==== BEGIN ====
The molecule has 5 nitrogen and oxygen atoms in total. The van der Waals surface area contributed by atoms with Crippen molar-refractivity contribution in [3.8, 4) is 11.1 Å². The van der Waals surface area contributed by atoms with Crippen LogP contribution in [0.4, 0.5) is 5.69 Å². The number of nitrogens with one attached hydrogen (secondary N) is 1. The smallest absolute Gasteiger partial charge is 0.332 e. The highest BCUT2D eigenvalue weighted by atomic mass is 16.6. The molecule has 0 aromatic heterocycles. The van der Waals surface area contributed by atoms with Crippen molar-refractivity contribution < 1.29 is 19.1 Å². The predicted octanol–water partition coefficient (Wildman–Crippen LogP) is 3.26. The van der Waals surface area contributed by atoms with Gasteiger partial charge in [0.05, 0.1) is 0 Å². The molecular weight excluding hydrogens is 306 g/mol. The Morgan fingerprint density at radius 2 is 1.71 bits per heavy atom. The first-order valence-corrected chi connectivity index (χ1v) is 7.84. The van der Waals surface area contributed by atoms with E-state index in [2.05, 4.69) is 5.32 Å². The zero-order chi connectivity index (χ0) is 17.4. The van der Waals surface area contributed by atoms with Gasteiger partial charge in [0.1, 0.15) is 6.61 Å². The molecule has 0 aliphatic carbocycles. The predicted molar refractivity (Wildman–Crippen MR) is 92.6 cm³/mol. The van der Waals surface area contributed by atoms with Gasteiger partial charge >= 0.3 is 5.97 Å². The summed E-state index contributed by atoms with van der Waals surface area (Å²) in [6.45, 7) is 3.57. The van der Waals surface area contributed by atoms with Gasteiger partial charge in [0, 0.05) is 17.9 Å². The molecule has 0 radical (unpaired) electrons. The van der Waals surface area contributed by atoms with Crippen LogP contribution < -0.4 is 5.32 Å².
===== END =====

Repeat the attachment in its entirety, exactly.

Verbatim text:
The molecule has 5 nitrogen and oxygen atoms in total. The van der Waals surface area contributed by atoms with Crippen molar-refractivity contribution in [3.8, 4) is 11.1 Å². The van der Waals surface area contributed by atoms with Crippen LogP contribution in [0.4, 0.5) is 5.69 Å². The number of nitrogens with one attached hydrogen (secondary N) is 1. The smallest absolute Gasteiger partial charge is 0.332 e. The highest BCUT2D eigenvalue weighted by atomic mass is 16.6. The molecule has 0 aromatic heterocycles. The van der Waals surface area contributed by atoms with Crippen molar-refractivity contribution < 1.29 is 19.1 Å². The predicted octanol–water partition coefficient (Wildman–Crippen LogP) is 3.26. The van der Waals surface area contributed by atoms with Gasteiger partial charge in [0.05, 0.1) is 0 Å². The molecular weight excluding hydrogens is 306 g/mol. The Morgan fingerprint density at radius 2 is 1.71 bits per heavy atom. The first-order valence-corrected chi connectivity index (χ1v) is 7.84. The van der Waals surface area contributed by atoms with E-state index in [2.05, 4.69) is 5.32 Å². The zero-order chi connectivity index (χ0) is 17.4. The van der Waals surface area contributed by atoms with Gasteiger partial charge in [0.1, 0.15) is 6.61 Å². The molecule has 0 aliphatic carbocycles. The predicted molar refractivity (Wildman–Crippen MR) is 92.6 cm³/mol. The van der Waals surface area contributed by atoms with Gasteiger partial charge >= 0.3 is 5.97 Å². The summed E-state index contributed by atoms with van der Waals surface area (Å²) in [6.45, 7) is 3.57. The van der Waals surface area contributed by atoms with Gasteiger partial charge in [0, 0.05) is 17.9 Å². The molecule has 0 radical (unpaired) electrons. The van der Waals surface area contributed by atoms with Crippen LogP contribution < -0.4 is 5.32 Å².